Social workers need support

WHO would be a social worker?Today's announcement that Suffolk County Council is to invest in its services for children and young people is especially welcome in the wake of the Baby P case and the tragic events surrounding the death of Luigi Askew in Ipswich back in 2007.

WHO would be a social worker?

Today's announcement that Suffolk County Council is to invest in its services for children and young people is especially welcome in the wake of the Baby P case and the tragic events surrounding the death of Luigi Askew in Ipswich back in 2007.

Social workers have to deal with some of the most difficult cases anyone can imagine - it is a job fraught with difficulties and a job where a wrong decision can have a fatal outcome.

Social workers can face criticism if they are too quick to take a child into care - or if they leave a child with its family and it comes to harm then they will face the wrath of the world.


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What they do need is the support of a professional organisation and enough colleagues to ensure that their workload is not too great - that they don't have so much to do that important issues fall through the agenda.

That is why today's investment in their work is so vital. The death of Luigi Askew was not caused by social workers - it was caused by his violent father.

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But there have been occasions when the county's caring services could have done better and today's investment should make it easier for them to do their work in the months and years ahead.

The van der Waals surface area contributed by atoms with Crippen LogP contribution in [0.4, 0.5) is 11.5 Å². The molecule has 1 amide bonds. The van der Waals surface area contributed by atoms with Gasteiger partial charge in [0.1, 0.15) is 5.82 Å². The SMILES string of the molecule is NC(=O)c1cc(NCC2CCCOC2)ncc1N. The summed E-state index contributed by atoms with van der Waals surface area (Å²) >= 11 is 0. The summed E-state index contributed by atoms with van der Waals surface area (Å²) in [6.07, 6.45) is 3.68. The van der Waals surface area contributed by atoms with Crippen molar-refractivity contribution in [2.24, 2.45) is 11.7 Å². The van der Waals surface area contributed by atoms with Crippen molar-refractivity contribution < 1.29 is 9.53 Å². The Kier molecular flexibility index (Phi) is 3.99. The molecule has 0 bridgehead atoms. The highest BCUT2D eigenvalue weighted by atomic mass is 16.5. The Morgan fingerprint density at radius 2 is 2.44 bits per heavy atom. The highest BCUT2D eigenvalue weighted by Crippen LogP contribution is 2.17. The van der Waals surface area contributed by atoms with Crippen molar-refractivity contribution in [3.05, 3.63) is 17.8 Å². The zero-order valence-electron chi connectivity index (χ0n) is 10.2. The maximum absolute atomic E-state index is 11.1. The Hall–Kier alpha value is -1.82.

It is not just a county council issue - it is an issue for the whole community.

Nothing is ever going to make social work an attractive job for most people, but those dedicated professionals who do want to make a difference for children with some of the most difficult problems in society deserve all the help and support they can get.

MUCH-loved pet Dween didn't stand a chance when she was set upon by a pack of dogs in her own garden in an incident that shows that hunts need to take much more care when they go out to enjoy their hobby.

Since hunting with dogs was banned it has been illegal to use hounds to kill animals - they have to chase a scent laid down before taking part in their “sport.”

What yesterday's sad incident shows is that hunt organisers need to take much more care about how their hounds behave. Dogs are pack animals, and it is well-known that once they get the sniff of a kill they will do what they want.

After yesterday's incident there needs to be a full independent inquiry by the police and the RSPCA to establish what controls were in place and why they did not work.

It is not acceptable for the hunt to just express sorrow for the death - firm action needs to be taken to ensure there is no repeat of this incident. And householders who live in the are used by hunts need to know that their pets are safe.

Pets face enough danger on the roads without also facing the risk of being mauled by a pack of savage dogs.

AFTER few anxious moments for Chelsea, Town fans now know they will be heading to Stamford Bridge for a plum FA Cup fourth round tie later this month.

It will be a welcome distraction from a mediocre league season - and with Chelsea's home form being so patchy Town boss Jim Magilton will be fancying his chances.

Let's hope he spends the next ten days practicing set-pieces from corners and free-kicks that Chelsea seem so vulnerable to at the moment.

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